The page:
The wind was building all day long. Forecasts said it was coming, and it did. 15-mph winds with gusts above 20 (24-kmh and 32-kmh respectively) out of the west. I knew shortly after I woke up at four in the morning that TNIL was going to be tough.
After an easier than normal warm-up, we lined up to roll. We had a fairly small B Group and the A’s were flush, so one of our guys, as is usual, suggested we roll out with the A’s and let them pull us to the tailwind. This sounds brilliant, but it’s a recipe for disaster. What you envision happening is the group sharing the load, defeating the headwind as a triumphal group. Hi-five’s all around! It’s damn-near a beer commercial.
That’s not what happens, though. No, what happens is you get a knot of A guys rolling up the road, progressively in echelon to the right of the road to escape the crosswind a mile-and-a-half up the road, followed closely by eight B Group’ers all lined up in the ditch on the edge of the road with no draft. They get spit off one-by-one and take fifteen miles to come back together as a few groups. “Who wants that chaos?” I asked. I suggested we wait and roll out as a B Group. After a complaint, I relented and my buddy Chuck said, “Well that’s great, now we have to chase them down!” The chase never materialized and we rolled out as the B Group.
What came next was a wonder in teamwork and effective, enjoyable cycling. We bucked the headwind, chewed on the crosswind, bucked some more headwind and at the turn for tailwind at 16-ish miles, we had a 20-mph average. We’d lost a couple of the weaker riders but we were, relatively speaking, whole.
And just as all hell was about to break loose with a tailwind when we made the left hand hairpin turn… there was a train lazily rolling down the tracks across the road.
We ended up waiting for several minutes for the train to pass. Once it was clear, we took a minute to form up climbing a hill and BAM, just like that the hammer dropped. The pace picked up and we had us a ride on our hands. We cruised the hills with a little help from the wind and turned in for the regroup after the last big hill. After the last rider turned the corner, we rolled toward my favorite part of the ride.
Immediately after the regroup, we’ve got a nice little descent that takes us to 28-ish-mph followed by a sharp, short climb before we level out at a 2% incline that we normally take at around 21-mph. Last night we were over 23. We crested the top with two horses up front. I was second bike back and figured I’d be lead-out. The two up front took a really long turn, screaming down the -1 to -3% grade at 33-mph. My guy started to bleed speed and when he dropped to 29, I came around rather than wait for him to flick. I took it back up to 30 on the flat with six tenths of a mile to the City Limits sign. I kept the hammer down and, almost unbelievably, didn’t run out of gas. The tenths clicked by until the sign was only 100 yards away. I was watching shadows behind me and couldn’t see anyone making a move so I kept the power up… I crossed the City Limits sign first, on the front for six tenths of a mile at 30-mph. First time off the front like that. I’ve taken the sign dozens of times but never from the lead-out position… and certainly not while leading out a group of horses like the one we had last night. I’m going to have a smile on my face for a while remembering that one.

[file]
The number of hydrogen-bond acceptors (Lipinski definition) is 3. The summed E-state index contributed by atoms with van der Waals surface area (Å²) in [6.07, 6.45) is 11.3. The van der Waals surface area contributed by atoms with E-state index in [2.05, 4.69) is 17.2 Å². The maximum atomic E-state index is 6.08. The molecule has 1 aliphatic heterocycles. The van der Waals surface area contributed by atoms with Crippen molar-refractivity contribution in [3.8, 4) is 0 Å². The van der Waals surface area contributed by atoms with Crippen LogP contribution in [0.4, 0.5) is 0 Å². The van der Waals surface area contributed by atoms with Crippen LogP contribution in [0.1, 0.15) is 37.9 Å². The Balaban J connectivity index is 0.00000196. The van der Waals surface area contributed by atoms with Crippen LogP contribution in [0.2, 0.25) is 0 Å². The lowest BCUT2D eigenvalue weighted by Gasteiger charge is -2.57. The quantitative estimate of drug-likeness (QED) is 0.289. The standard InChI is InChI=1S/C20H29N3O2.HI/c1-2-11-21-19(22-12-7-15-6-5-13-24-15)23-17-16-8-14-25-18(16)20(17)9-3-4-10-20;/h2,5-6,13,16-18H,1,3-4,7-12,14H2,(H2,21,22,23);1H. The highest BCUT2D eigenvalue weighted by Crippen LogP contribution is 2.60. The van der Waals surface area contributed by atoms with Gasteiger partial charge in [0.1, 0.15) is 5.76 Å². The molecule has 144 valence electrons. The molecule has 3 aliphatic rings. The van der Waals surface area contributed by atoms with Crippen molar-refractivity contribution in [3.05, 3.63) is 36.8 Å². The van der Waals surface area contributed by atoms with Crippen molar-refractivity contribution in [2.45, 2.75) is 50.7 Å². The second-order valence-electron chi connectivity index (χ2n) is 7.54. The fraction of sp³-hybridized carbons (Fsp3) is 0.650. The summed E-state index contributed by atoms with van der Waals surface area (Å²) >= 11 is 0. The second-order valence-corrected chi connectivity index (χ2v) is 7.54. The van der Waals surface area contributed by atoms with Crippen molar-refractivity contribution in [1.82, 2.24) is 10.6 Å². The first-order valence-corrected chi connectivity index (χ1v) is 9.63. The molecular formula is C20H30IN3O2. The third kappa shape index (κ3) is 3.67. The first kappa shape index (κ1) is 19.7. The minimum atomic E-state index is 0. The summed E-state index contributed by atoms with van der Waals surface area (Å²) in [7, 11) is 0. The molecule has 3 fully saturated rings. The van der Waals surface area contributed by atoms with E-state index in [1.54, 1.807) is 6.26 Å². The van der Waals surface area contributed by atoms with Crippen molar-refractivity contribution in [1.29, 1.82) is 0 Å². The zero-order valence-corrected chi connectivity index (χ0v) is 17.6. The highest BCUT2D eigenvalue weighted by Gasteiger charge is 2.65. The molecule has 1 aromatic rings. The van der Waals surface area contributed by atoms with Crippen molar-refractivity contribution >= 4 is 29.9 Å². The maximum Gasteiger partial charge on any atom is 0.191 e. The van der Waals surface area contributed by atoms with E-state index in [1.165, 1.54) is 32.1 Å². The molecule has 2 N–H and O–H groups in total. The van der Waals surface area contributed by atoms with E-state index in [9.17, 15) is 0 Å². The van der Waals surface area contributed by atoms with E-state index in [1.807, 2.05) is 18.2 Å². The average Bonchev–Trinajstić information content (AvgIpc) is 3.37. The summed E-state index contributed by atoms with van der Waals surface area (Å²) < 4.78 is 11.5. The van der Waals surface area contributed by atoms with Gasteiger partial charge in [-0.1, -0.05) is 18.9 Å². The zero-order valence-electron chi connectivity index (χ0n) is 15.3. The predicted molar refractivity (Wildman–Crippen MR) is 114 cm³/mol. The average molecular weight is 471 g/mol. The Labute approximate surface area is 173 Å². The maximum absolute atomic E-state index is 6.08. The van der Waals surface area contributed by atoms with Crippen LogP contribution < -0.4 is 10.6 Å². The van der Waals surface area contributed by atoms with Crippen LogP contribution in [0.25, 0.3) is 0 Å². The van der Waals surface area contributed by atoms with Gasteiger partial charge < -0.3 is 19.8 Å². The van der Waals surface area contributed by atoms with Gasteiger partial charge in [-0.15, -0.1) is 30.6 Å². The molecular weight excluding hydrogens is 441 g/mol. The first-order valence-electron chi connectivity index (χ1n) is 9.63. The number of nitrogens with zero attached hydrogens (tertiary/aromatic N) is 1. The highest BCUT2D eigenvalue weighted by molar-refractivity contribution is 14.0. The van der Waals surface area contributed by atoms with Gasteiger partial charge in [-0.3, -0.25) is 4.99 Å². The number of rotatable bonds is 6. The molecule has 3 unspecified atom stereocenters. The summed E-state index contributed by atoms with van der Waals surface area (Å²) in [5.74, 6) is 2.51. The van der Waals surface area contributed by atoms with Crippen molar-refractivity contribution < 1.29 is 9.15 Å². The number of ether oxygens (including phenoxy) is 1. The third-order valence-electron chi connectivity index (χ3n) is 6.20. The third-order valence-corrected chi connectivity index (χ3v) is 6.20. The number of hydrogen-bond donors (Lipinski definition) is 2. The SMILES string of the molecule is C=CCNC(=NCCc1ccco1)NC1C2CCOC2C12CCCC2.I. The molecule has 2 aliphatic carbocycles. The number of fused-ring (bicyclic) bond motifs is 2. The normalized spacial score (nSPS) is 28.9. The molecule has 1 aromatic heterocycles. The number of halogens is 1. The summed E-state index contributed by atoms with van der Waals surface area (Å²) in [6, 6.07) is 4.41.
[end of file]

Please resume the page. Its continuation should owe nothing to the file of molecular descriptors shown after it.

Next up was a turn north for a couple miles. I made a mistake, trying to wave a truck by after a four-way stop and fell off the back a considerable distance. The speed after that stop was the problem. The group goes from 15 to 27-mph almost instantly because of a perfect little 1% descent. I was at 15, waving my arm to get him to go around, and stayed there while the group accelerated. I absolutely had to bust my butt to latch back on. I almost quit, but with one last rush, I latched. Thankfully, being at the back, I had enough time to fully recover. I knew the homestretch was coming up with a 15 to 20-mph tailwind.
The last four-ish miles were insane and awesome. We managed to keep it above 27-mph the whole way, with the exception of a stop for a stop sign. That break was needed, too. If we’d have hit the hill after that intersection at speed, it would have been ugly for the tandems. Instead, the pace increased steadily and they were with us for the final push.
The final 3/4’s of a mile is slightly downhill, between 1/2 and 1%. With that tailwind, it was absolutely awesome. We were hard on the pedals at 30-mph and cooking hard for the sprint. The lead fell off and my buddy Chucker and Josh took the lead. Josh is a big dude and with him up front, I knew I could hold his wheel but I didn’t know if I’d get around him. I was in perfect position as the speed hit 33… then 34… we just nudged 35 and I didn’t bother going around him. In hindsight I should have – but 35-mph.
I finished second behind Josh. He earned it. The parade mile home was all hi-five’s and laughs. It wasn’t the fastest Tuesday night, but it was fast enough with that wind, and it was more fun that a person should have with their clothes on.